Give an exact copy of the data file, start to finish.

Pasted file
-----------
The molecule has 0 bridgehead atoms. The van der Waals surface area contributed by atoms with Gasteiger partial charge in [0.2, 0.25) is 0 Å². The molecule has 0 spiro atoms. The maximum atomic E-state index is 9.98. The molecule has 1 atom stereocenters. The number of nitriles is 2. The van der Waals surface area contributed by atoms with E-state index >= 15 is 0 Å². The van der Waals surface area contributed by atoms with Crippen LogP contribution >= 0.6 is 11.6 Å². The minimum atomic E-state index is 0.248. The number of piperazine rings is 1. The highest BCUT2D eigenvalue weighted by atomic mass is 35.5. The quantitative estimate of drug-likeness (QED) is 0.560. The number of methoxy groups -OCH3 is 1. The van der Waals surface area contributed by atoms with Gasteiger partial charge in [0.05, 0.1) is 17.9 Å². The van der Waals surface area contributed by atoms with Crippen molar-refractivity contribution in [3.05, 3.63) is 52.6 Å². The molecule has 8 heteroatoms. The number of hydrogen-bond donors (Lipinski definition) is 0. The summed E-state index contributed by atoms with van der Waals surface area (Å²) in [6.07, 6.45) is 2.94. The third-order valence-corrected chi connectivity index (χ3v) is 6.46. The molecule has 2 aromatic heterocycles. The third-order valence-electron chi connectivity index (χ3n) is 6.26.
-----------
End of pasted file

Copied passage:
The molecule has 0 bridgehead atoms. The van der Waals surface area contributed by atoms with Gasteiger partial charge in [0.2, 0.25) is 0 Å². The molecule has 0 spiro atoms. The maximum atomic E-state index is 9.98. The molecule has 1 atom stereocenters. The number of nitriles is 2. The van der Waals surface area contributed by atoms with E-state index >= 15 is 0 Å². The van der Waals surface area contributed by atoms with Crippen LogP contribution >= 0.6 is 11.6 Å². The minimum atomic E-state index is 0.248. The number of piperazine rings is 1. The highest BCUT2D eigenvalue weighted by atomic mass is 35.5. The quantitative estimate of drug-likeness (QED) is 0.560. The number of methoxy groups -OCH3 is 1. The van der Waals surface area contributed by atoms with Gasteiger partial charge in [0.05, 0.1) is 17.9 Å². The van der Waals surface area contributed by atoms with Crippen molar-refractivity contribution in [3.05, 3.63) is 52.6 Å². The molecule has 8 heteroatoms. The number of hydrogen-bond donors (Lipinski definition) is 0. The summed E-state index contributed by atoms with van der Waals surface area (Å²) in [6.07, 6.45) is 2.94. The third-order valence-corrected chi connectivity index (χ3v) is 6.46. The molecule has 2 aromatic heterocycles. The third-order valence-electron chi connectivity index (χ3n) is 6.26.